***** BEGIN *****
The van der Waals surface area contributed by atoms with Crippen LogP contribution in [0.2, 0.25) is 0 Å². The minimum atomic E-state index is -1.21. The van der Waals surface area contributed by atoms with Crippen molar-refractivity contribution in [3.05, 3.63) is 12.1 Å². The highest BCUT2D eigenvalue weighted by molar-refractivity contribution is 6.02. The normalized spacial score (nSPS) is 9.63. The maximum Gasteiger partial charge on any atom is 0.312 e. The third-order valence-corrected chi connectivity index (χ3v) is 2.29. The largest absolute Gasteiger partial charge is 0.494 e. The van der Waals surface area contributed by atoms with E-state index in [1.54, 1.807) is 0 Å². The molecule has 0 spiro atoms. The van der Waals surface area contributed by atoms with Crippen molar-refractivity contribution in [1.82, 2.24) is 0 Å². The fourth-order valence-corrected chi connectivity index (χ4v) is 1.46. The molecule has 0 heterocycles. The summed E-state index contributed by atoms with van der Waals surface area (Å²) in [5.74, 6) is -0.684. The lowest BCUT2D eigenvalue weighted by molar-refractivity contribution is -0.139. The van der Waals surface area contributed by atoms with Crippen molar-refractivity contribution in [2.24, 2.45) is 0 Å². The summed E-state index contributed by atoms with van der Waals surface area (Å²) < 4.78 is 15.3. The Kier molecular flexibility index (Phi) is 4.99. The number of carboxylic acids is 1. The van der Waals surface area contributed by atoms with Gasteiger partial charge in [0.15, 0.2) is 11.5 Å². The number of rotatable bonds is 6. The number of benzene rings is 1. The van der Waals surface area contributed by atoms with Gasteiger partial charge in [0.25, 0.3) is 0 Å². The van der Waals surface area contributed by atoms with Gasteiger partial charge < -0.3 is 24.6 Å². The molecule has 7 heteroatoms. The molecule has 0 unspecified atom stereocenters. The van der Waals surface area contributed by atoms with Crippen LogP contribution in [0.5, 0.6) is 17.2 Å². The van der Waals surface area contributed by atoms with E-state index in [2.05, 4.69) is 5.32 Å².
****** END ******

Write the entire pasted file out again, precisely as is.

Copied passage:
The van der Waals surface area contributed by atoms with Crippen LogP contribution in [0.2, 0.25) is 0 Å². The minimum atomic E-state index is -1.21. The van der Waals surface area contributed by atoms with Crippen molar-refractivity contribution in [3.05, 3.63) is 12.1 Å². The highest BCUT2D eigenvalue weighted by molar-refractivity contribution is 6.02. The normalized spacial score (nSPS) is 9.63. The maximum Gasteiger partial charge on any atom is 0.312 e. The third-order valence-corrected chi connectivity index (χ3v) is 2.29. The largest absolute Gasteiger partial charge is 0.494 e. The van der Waals surface area contributed by atoms with E-state index in [1.54, 1.807) is 0 Å². The molecule has 0 spiro atoms. The van der Waals surface area contributed by atoms with Crippen molar-refractivity contribution in [1.82, 2.24) is 0 Å². The fourth-order valence-corrected chi connectivity index (χ4v) is 1.46. The molecule has 0 heterocycles. The summed E-state index contributed by atoms with van der Waals surface area (Å²) in [5.74, 6) is -0.684. The lowest BCUT2D eigenvalue weighted by molar-refractivity contribution is -0.139. The van der Waals surface area contributed by atoms with Crippen molar-refractivity contribution in [2.24, 2.45) is 0 Å². The summed E-state index contributed by atoms with van der Waals surface area (Å²) < 4.78 is 15.3. The Kier molecular flexibility index (Phi) is 4.99. The number of carboxylic acids is 1. The van der Waals surface area contributed by atoms with Gasteiger partial charge in [0.15, 0.2) is 11.5 Å². The number of rotatable bonds is 6. The number of benzene rings is 1. The van der Waals surface area contributed by atoms with Gasteiger partial charge in [0.25, 0.3) is 0 Å². The van der Waals surface area contributed by atoms with Gasteiger partial charge < -0.3 is 24.6 Å². The molecule has 7 heteroatoms. The molecule has 0 unspecified atom stereocenters. The van der Waals surface area contributed by atoms with Crippen LogP contribution in [0.5, 0.6) is 17.2 Å². The van der Waals surface area contributed by atoms with E-state index in [2.05, 4.69) is 5.32 Å².